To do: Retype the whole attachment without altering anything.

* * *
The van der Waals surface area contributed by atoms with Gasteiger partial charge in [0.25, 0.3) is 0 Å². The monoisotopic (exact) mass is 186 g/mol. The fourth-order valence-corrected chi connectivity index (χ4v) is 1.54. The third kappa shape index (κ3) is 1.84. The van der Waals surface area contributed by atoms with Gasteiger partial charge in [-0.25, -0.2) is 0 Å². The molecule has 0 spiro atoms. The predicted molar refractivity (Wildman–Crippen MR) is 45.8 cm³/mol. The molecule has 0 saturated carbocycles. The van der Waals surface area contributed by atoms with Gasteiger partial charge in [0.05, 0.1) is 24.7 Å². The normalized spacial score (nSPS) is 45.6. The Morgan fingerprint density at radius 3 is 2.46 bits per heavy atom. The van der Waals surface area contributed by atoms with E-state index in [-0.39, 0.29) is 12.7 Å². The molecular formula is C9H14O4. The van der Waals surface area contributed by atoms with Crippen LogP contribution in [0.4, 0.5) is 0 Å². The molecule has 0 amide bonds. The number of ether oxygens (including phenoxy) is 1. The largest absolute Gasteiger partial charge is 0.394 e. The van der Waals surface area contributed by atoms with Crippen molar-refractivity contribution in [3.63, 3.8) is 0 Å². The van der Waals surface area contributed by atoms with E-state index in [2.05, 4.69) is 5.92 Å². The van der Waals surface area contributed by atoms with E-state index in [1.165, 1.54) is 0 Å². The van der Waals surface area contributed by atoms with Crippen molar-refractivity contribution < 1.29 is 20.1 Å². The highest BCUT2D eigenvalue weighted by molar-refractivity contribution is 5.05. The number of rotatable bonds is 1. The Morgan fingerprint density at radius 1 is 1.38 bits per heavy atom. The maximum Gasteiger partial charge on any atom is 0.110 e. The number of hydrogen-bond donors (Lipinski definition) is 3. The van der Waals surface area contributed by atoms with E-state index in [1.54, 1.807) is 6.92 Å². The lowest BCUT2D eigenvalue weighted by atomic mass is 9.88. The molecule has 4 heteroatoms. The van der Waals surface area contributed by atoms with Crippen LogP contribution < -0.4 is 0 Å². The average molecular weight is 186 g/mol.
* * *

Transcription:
The van der Waals surface area contributed by atoms with Gasteiger partial charge in [0.25, 0.3) is 0 Å². The monoisotopic (exact) mass is 186 g/mol. The fourth-order valence-corrected chi connectivity index (χ4v) is 1.54. The third kappa shape index (κ3) is 1.84. The van der Waals surface area contributed by atoms with Gasteiger partial charge in [-0.25, -0.2) is 0 Å². The molecule has 0 spiro atoms. The predicted molar refractivity (Wildman–Crippen MR) is 45.8 cm³/mol. The molecule has 0 saturated carbocycles. The van der Waals surface area contributed by atoms with Gasteiger partial charge in [0.05, 0.1) is 24.7 Å². The normalized spacial score (nSPS) is 45.6. The Morgan fingerprint density at radius 3 is 2.46 bits per heavy atom. The van der Waals surface area contributed by atoms with E-state index in [-0.39, 0.29) is 12.7 Å². The molecular formula is C9H14O4. The van der Waals surface area contributed by atoms with Crippen LogP contribution in [0.4, 0.5) is 0 Å². The molecule has 0 amide bonds. The number of ether oxygens (including phenoxy) is 1. The largest absolute Gasteiger partial charge is 0.394 e. The van der Waals surface area contributed by atoms with Crippen molar-refractivity contribution in [3.63, 3.8) is 0 Å². The van der Waals surface area contributed by atoms with E-state index in [2.05, 4.69) is 5.92 Å². The van der Waals surface area contributed by atoms with E-state index in [1.165, 1.54) is 0 Å². The van der Waals surface area contributed by atoms with Crippen molar-refractivity contribution < 1.29 is 20.1 Å². The highest BCUT2D eigenvalue weighted by molar-refractivity contribution is 5.05. The number of rotatable bonds is 1. The Morgan fingerprint density at radius 1 is 1.38 bits per heavy atom. The maximum Gasteiger partial charge on any atom is 0.110 e. The number of hydrogen-bond donors (Lipinski definition) is 3. The van der Waals surface area contributed by atoms with E-state index in [1.54, 1.807) is 6.92 Å². The lowest BCUT2D eigenvalue weighted by atomic mass is 9.88. The molecule has 4 heteroatoms. The van der Waals surface area contributed by atoms with Crippen LogP contribution < -0.4 is 0 Å². The average molecular weight is 186 g/mol.